Since all the currents from the generators pass through the inverter I, corresponding negative voltages can be obtained by simply reversing the current in the inverter. The switches S1 to S8, divider D and inverter I are controlled in operation by a logic circuit (not shown). Any suitable design of current generator, divider or inverter Could, of course, be used and the switches S1 to S8 may comprise electronic switches or electro-mechanical switches.

The value of the current generators may be chosen to suit any desired multiplier of a geometrical progression and the divider can be constructed to produce any desired division of the current fed thereto.

Similarly the currents may be chosen such that the junction voltage values do not form a geometrical progression but lie at such points on a voltage curve as are desired for the P.C.M. encoder or decoder or other apparatus with which the voltage source is to be used.

I claim:

1. An adjustable voltage source for producing a voltage value range of the kind which includes a range of predetermined voltage values lying on a voltage curve consisting of a series of ylinear portions betiween pairs of successive junction voltage values with the other predetermined voltage values lying on the linear portions; said source comprising a plurality of substantially constant current generators, an output resistance, a current divider connected to the output resistance, and switch means for selectively connecting one or more of the current generators to feed current to said output resistance and for selectively connecting any one of said current generators to the current divider, the current values of the current generators being such that the current from the rst generator fed through the output resistance produces a voltage thereacross equal to the lfirst of said junction voltage values and such that successive addition of the currents from the other generators produces successively the other junction voltage values, avoltage value of said range lying on a linear portion being producible across the output resistance by feeding current directly to the resistance from the current generators required to produce that junction voltage value which is immediately below the desired value and adding thereto an appropriate fraction obtained from said current divider of the current from the next successive current generator.

2. A source as claimed in claim 1 wherein the successive junction voltage values lie in geometrical progression.

3. A source as claimed in claim 2 and adapted to produce a voltage value range with linear portions divided into eight equal sections by seven equally spaced voltage values wherein the divider is arranged to produce outputs corresponding to zero current or eighths up to a maximum of seven-eighths of the current fed thereto.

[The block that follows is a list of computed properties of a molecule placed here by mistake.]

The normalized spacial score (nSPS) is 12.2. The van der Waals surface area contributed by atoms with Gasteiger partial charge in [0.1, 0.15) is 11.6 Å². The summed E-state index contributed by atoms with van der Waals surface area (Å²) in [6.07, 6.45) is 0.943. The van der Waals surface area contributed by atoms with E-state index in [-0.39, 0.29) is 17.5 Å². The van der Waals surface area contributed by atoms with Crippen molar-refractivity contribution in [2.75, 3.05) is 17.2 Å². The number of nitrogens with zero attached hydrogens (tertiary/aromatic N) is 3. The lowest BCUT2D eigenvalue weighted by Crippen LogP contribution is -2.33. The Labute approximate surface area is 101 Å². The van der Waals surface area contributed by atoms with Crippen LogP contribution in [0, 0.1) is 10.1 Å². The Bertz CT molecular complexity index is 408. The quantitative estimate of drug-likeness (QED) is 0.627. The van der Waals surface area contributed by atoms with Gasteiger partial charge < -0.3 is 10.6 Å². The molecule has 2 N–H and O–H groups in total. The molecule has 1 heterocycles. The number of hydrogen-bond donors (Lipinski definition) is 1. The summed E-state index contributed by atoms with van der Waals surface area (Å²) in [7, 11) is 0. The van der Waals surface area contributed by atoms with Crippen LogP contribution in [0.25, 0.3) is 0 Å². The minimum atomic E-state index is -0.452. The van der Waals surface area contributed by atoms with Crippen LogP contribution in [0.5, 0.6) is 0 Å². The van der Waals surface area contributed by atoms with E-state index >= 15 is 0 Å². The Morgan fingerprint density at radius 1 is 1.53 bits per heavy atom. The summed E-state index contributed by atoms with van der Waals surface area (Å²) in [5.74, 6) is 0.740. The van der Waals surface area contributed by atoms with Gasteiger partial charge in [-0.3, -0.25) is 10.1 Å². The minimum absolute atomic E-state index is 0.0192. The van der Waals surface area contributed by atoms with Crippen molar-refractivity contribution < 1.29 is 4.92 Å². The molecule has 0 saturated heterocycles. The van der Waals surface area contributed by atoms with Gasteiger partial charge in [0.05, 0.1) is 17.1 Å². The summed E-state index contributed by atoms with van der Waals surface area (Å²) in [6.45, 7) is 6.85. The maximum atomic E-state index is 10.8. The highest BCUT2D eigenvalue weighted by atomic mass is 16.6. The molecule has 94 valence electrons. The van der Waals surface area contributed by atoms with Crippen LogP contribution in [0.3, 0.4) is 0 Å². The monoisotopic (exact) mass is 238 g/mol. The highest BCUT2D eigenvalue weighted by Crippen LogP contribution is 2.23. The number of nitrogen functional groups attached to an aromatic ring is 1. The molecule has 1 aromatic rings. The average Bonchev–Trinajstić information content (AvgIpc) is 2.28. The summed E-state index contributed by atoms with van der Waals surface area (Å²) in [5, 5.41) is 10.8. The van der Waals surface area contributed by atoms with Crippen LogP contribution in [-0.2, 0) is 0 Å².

4. A source as claimed in claim 3 wherein an inverter is positioned between the output resistance and both the dividing arrangement and the current generators whereby the current direction through the output resistance may be reversed thereby reversing the polarity of the output voltage.

References Cited UNITED STATES PATENTS 2,895,046 7/1959 Martin 23S-197 3,267,200 8/1966 Anderson et al 328-78 3,426,187 2/1969 Partridge 235-197 DONALD D. FORRER, Primary Examiner B. P. DAVIS, Assistant Examiner U.S. CI. X.R. 307-229

Patent Citations

Cited Patent | Filing date | Publication date | Applicant | Title |
---|---|---|---|---|

US2895046 * | Feb 15, 1954 | Jul 14, 1959 | Electronique & Automatisme Sa | Electric simulators of arbitrary functions |

US3267200 * | Apr 5, 1963 | Aug 16, 1966 | Chicago Musical Instr Co | Electronic musical instrument having an attack circuit |

US3426187 * | Sep 8, 1964 | Feb 4, 1969 | Gen Radio Co | Conversion apparatus and method |

Referenced by

Citing Patent | Filing date | Publication date | Applicant | Title |
---|---|---|---|---|

US4311988 * | Apr 5, 1979 | Jan 19, 1982 | Motorola Inc. | Programmable A-law and μ-law DAC |

US4323884 * | Dec 5, 1978 | Apr 6, 1982 | Societe Nationale Industrielle Aerospatiale | Digital-analog interface for insertion between a digital control signal transmitter and a controlled moving element |

US4520450 * | Jul 23, 1982 | May 28, 1985 | Westinghouse Electric Corp. | Digital ramp function generator and motor drive system including the same |

Classifications

U.S. Classification | 327/334, 341/138 |

International Classification | H03M1/00, H04B14/04 |

Cooperative Classification | H03M2201/3131, H03M2201/4262, H03M2201/53, H03M2201/3115, H03M2201/196, H03M2201/4204, H03M2201/4135, H04B14/048, H03M2201/4225, H03M2201/01, H03M1/00, H03M2201/4105, H03M2201/4233 |

European Classification | H04B14/04D2, H03M1/00 |

Rotate